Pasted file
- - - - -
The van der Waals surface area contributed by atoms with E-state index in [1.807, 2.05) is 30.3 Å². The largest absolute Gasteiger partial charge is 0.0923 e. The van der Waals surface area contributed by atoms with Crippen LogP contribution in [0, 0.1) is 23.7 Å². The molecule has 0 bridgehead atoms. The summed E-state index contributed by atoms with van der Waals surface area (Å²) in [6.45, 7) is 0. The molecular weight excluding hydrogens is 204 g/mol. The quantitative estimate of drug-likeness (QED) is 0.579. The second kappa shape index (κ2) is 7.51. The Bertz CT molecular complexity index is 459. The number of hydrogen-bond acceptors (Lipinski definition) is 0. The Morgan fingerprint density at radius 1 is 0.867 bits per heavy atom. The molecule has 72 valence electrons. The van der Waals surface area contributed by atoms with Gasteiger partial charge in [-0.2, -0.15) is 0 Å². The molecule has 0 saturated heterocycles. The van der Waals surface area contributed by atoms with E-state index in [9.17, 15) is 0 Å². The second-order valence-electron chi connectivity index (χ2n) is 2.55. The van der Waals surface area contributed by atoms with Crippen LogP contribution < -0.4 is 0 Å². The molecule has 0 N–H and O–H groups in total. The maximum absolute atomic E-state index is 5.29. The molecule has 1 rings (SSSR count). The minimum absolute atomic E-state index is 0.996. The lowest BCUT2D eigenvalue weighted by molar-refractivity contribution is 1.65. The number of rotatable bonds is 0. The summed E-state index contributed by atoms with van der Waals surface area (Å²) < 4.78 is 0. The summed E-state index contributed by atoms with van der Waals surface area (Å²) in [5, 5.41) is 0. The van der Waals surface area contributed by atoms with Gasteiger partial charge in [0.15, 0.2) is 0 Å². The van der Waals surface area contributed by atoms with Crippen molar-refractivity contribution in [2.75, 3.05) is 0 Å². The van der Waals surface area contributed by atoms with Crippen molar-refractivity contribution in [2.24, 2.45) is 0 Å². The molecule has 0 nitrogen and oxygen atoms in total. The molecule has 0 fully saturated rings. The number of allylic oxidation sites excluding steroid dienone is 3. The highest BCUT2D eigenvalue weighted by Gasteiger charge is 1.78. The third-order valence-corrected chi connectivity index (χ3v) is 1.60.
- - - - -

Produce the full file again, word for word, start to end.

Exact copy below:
The van der Waals surface area contributed by atoms with E-state index in [1.807, 2.05) is 30.3 Å². The largest absolute Gasteiger partial charge is 0.0923 e. The van der Waals surface area contributed by atoms with Crippen LogP contribution in [0, 0.1) is 23.7 Å². The molecule has 0 bridgehead atoms. The summed E-state index contributed by atoms with van der Waals surface area (Å²) in [6.45, 7) is 0. The molecular weight excluding hydrogens is 204 g/mol. The quantitative estimate of drug-likeness (QED) is 0.579. The second kappa shape index (κ2) is 7.51. The Bertz CT molecular complexity index is 459. The number of hydrogen-bond acceptors (Lipinski definition) is 0. The Morgan fingerprint density at radius 1 is 0.867 bits per heavy atom. The molecule has 72 valence electrons. The van der Waals surface area contributed by atoms with Gasteiger partial charge in [-0.2, -0.15) is 0 Å². The molecule has 0 saturated heterocycles. The van der Waals surface area contributed by atoms with E-state index in [9.17, 15) is 0 Å². The second-order valence-electron chi connectivity index (χ2n) is 2.55. The van der Waals surface area contributed by atoms with Crippen LogP contribution < -0.4 is 0 Å². The molecule has 0 N–H and O–H groups in total. The maximum absolute atomic E-state index is 5.29. The molecule has 1 rings (SSSR count). The minimum absolute atomic E-state index is 0.996. The lowest BCUT2D eigenvalue weighted by molar-refractivity contribution is 1.65. The number of rotatable bonds is 0. The summed E-state index contributed by atoms with van der Waals surface area (Å²) < 4.78 is 0. The summed E-state index contributed by atoms with van der Waals surface area (Å²) in [5, 5.41) is 0. The van der Waals surface area contributed by atoms with Gasteiger partial charge in [0.15, 0.2) is 0 Å². The van der Waals surface area contributed by atoms with Crippen molar-refractivity contribution in [2.75, 3.05) is 0 Å². The van der Waals surface area contributed by atoms with Crippen molar-refractivity contribution in [2.24, 2.45) is 0 Å². The molecule has 0 nitrogen and oxygen atoms in total. The molecule has 0 fully saturated rings. The number of allylic oxidation sites excluding steroid dienone is 3. The highest BCUT2D eigenvalue weighted by Gasteiger charge is 1.78. The third-order valence-corrected chi connectivity index (χ3v) is 1.60.